No matter how good the individual instructor, we feel that it’s vital for students to be exposed to alternative viewpoints and ideas. Masterclasses are a mainstay of our program. Not only are these classes inspirational — but they also give a chance to showcase our students to the community, and give yet another high-profile performance opportunity to the students. We are so fortunate to have Pepe Romero come twice each semester, first to give private lessons to each student, and then to give his famous public masterclasses. We also hold at least four other classes each year with respected figures in our field. Last year, we welcomed Roland Dyens, Paul O’Dette, Eden/Stell Duo and David Russell to campus. Not a bad lot!
Why is it important for music students to explore and take advantage of many opportunities available at USC outside of USC Thornton?
As a six-year Trojan student, a thirty-year Trojan professor, and a two-year Trojan father, I’ve seen USC from all perspectives. I’ve absolutely loved all of my roles and relationships with USC, and I couldn’t think of any school I’d rather be associated with. Some students want a really targeted learning environment that only focuses on music and their instrument. You can easily have that at USC Thornton if you so desire — but for the majority of students, I find that getting a broad education helps music majors become well-rounded artists and individuals. USC stands alone in what it can offer as a world-class conservatory surrounded by a world-class academic and research institution. With access to leaders in almost every discipline imaginable, USC Thornton guitarists have studied subjects ranging from astronomy to zoology — with plenty of jazz, flamenco, neuroscience and semiotics in between.
What’s your favorite recipe?
Oh, so many! But how about this one I just made for an al fresco picnic at the Hollywood Bowl:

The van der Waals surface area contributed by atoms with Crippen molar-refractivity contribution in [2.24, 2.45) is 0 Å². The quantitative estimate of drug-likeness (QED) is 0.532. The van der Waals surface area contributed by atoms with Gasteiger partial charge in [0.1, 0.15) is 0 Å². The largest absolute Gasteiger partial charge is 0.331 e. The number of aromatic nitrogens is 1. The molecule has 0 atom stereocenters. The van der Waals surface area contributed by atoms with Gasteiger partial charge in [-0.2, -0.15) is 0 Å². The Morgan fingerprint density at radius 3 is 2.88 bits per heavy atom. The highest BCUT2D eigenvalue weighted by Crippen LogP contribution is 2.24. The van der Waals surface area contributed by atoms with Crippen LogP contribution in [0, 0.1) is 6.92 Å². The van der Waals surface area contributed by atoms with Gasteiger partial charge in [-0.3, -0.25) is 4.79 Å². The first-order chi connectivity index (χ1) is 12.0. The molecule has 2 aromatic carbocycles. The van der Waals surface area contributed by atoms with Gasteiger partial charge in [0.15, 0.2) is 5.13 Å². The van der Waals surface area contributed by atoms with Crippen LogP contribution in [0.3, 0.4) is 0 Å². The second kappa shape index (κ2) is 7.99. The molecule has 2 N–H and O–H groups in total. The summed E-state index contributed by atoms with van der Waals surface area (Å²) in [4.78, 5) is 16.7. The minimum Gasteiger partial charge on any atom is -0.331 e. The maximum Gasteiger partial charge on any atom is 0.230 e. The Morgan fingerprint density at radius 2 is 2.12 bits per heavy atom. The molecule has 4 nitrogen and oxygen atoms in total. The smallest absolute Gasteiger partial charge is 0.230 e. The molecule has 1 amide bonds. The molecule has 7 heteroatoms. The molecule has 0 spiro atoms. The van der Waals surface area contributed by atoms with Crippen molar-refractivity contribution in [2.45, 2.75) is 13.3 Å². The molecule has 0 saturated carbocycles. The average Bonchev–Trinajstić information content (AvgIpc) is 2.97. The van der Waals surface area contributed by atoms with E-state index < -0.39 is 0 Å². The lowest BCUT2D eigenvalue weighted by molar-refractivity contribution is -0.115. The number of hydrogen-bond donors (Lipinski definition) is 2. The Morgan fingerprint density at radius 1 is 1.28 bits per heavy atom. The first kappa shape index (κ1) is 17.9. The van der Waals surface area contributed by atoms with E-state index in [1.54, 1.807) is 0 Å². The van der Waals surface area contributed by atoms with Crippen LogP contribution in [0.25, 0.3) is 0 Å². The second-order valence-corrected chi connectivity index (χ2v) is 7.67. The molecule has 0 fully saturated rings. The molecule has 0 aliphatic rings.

Panini caprese con pollo
Cooking time: 20 minutes Prep time: 40 minutes Makes four paninis
1 lb. boneless, skinless chicken breasts ½ cup extra-virgin olive oil 2 tbsps. balsamic vinegar ½ tsp. dried oregano 1 ½ cups fresh basil leaves 1 clove fresh garlic ¼ cup raw pine nuts ¼ cup of grated parmesan or pecorino cheese four ripe tomatoes two balls of good-quality, fresh mozzarella cheese (buffalo is best) four fresh rustic Italian-style rolls balsamic glaze (optional)
Marinate chicken breasts in ¼ cup of olive oil, vinegar, oregano, salt and pepper to taste (marinate for 60 minutes or longer)
To make the pesto: Wash and dry 1 cup fresh basil. Crush one garlic clove, place in food processor or blender and puree. Add basil until leaves are finely crushed. Sprinkle in salt and freshly ground pepper to taste, add pine nuts and blend. With processor running, drizzle in about ¼ cup of high-quality olive oil, until just emulsified. Stir in grated parmesan or pecorino cheese.
Preheat grill, set marinated chicken breasts out to come to room temp. Grill on medium to high until cooked through. Set aside to cool.
Slice ripe tomatoes into ¼ inch slices and mozzarella into ¼ inch slices. Gently pat the tomato and cheese slices dry with paper towels to remove extra moisture. Slice fresh rolls in half. Once the grilled chicken has cooled a bit, slice into ¼ inch slice on the diagonal.
Assemble the sandwiches: Liberally brush the bottom slice of the roll with pesto, place a layer of sliced chicken, then a layer of sliced mozzarella, then a basil leaf, then a slice of tomato. If desired, drizzle some balsamic glaze and put the top of the roll on the whole assembly. If desired, grill in a Panini press, or simply cut in half and enjoy. Mangia!